The top-of-the-line touring model of the updated 2015 Honda CR-V that went on sale Oct. 1 has a new suite of electronic technologies called Honda Sensing that the company is rolling out across its lineup.
The system, designed to increase safety by reducing driver stress, includes lane-keeping assist, automatic braking in emergency situations, adaptive cruise control and forward collision warning.
Some parts of the system are the first building blocks of Honda’s autonomous driving technology.
After nearly a 100-mile test in rural Michigan last week, Staff Reporter Richard Truett spoke with John Turley, Honda’s principal engineer for advanced product planning.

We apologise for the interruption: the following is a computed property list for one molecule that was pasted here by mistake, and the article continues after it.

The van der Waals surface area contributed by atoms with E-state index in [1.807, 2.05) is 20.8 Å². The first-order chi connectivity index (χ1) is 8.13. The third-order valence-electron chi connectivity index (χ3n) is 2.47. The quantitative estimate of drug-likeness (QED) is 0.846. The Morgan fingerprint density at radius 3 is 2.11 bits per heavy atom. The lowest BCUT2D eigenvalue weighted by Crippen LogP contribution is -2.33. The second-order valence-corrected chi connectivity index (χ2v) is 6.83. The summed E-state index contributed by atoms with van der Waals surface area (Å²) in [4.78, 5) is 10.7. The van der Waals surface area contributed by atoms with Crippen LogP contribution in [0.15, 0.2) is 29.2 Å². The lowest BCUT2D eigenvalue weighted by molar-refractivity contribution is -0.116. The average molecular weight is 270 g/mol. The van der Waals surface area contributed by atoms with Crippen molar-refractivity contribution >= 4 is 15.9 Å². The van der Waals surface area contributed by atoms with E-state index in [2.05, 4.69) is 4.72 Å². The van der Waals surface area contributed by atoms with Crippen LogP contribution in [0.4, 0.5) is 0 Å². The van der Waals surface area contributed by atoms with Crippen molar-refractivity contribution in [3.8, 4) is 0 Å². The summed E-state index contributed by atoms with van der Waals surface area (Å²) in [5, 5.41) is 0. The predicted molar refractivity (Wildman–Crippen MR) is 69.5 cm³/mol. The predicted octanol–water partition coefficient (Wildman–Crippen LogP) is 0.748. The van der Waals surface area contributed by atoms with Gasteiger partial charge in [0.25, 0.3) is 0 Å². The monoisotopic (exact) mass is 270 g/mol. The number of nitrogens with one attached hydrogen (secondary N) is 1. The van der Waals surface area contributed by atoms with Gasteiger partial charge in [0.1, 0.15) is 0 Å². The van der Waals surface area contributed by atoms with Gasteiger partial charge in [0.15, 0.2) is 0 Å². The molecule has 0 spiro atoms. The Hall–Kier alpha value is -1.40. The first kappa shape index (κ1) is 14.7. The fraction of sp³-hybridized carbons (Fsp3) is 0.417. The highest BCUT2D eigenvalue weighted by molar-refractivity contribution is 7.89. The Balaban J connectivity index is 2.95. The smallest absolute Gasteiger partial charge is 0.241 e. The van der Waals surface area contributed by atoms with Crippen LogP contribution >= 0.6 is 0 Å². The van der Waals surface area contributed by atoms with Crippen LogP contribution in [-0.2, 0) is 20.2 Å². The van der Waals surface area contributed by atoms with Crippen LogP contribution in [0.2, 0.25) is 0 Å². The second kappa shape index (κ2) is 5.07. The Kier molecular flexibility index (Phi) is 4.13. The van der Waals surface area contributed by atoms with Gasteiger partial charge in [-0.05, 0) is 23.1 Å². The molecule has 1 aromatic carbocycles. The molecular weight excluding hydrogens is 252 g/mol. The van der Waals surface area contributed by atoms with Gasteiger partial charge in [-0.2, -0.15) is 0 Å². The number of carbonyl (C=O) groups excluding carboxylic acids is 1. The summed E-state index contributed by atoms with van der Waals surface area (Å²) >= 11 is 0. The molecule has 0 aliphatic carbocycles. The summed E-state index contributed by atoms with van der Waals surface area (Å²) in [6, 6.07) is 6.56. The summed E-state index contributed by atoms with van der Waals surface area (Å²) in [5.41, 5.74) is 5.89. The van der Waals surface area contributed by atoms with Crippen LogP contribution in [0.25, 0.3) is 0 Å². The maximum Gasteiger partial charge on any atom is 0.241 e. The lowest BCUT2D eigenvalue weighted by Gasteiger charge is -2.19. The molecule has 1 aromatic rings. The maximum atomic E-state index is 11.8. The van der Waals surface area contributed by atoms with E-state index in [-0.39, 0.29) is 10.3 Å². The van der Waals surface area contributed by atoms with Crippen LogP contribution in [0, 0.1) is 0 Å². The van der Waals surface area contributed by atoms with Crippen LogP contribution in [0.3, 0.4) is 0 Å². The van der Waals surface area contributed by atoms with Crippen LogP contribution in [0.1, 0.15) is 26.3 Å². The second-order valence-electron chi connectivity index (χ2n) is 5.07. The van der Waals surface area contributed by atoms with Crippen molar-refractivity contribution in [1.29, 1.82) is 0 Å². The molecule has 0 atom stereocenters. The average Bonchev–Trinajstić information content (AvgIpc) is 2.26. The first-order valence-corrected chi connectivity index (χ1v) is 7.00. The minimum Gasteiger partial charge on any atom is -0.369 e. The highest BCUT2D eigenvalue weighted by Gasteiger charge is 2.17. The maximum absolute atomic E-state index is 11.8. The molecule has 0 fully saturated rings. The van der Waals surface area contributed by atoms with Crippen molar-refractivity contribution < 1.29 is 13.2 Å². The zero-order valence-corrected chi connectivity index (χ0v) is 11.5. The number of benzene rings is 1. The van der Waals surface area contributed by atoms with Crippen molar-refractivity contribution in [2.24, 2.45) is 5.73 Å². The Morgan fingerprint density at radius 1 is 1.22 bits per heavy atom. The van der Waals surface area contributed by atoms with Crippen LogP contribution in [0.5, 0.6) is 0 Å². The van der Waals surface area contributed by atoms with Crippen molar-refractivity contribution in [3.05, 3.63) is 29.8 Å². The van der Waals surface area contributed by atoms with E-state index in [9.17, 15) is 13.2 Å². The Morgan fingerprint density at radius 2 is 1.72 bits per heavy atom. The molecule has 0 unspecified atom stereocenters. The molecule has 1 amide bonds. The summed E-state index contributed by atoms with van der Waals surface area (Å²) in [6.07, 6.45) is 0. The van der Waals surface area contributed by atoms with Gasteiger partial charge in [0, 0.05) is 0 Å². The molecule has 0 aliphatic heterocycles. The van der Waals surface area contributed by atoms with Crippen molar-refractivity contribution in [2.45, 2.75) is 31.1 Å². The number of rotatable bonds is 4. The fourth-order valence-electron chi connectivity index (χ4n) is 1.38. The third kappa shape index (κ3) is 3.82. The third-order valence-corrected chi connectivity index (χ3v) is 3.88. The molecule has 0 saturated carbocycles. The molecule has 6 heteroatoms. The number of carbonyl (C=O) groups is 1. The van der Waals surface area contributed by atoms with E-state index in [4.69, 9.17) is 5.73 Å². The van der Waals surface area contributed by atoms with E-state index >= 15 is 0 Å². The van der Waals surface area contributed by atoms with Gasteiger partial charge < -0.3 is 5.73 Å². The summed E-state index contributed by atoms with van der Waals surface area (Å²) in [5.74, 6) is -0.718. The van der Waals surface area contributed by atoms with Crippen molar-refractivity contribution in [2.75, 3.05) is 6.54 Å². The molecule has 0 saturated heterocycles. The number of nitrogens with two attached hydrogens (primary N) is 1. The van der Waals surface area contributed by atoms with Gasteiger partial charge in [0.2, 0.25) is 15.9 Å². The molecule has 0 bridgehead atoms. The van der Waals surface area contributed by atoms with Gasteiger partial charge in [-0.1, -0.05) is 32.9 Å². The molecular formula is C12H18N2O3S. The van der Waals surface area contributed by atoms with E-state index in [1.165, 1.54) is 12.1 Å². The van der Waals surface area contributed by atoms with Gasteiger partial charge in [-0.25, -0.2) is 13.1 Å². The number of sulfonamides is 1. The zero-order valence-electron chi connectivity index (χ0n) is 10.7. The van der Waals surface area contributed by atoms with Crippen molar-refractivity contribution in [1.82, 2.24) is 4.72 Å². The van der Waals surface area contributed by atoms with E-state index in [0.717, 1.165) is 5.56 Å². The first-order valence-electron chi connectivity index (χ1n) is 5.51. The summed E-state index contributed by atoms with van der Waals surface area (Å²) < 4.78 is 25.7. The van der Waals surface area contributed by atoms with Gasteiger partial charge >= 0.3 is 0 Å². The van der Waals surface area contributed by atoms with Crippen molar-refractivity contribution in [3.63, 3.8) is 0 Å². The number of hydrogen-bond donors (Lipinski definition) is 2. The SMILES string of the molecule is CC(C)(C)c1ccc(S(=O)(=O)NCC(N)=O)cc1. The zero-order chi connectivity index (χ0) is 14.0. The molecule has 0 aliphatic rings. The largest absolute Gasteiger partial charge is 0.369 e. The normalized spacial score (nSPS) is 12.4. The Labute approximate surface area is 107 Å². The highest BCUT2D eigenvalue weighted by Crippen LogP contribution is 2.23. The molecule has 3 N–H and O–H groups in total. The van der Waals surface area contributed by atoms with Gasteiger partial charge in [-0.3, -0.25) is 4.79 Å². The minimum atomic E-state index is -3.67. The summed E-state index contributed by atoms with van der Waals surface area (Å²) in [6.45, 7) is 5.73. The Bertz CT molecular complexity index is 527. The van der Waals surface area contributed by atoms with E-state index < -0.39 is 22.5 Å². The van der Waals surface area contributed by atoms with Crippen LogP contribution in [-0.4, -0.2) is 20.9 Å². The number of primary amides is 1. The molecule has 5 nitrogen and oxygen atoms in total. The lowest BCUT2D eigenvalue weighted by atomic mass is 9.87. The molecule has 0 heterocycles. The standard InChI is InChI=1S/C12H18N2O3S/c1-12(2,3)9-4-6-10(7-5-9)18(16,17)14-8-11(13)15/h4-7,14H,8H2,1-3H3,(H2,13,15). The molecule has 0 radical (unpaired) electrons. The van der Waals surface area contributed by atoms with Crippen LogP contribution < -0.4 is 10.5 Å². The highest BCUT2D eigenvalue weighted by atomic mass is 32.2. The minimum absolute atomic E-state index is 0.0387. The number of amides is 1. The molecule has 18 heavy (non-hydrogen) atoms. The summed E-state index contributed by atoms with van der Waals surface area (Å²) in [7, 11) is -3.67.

During the drive, I noticed Honda Sensing works intermittently. If it can’t read the lines on the road, the lane-keeping function doesn’t work. Is there an effort among automakers to encourage governments to improve lane markings?
That’s in our interest to get the best lane markings. At the recent Intelligent Transport Systems World Congress, that was a topic: How does the infrastructure need to be improved as we move forward and as we take the baby steps toward higher levels of autonomy? We are certainly an advocate of better lane markings and look forward to some response from [governments] about infrastructures.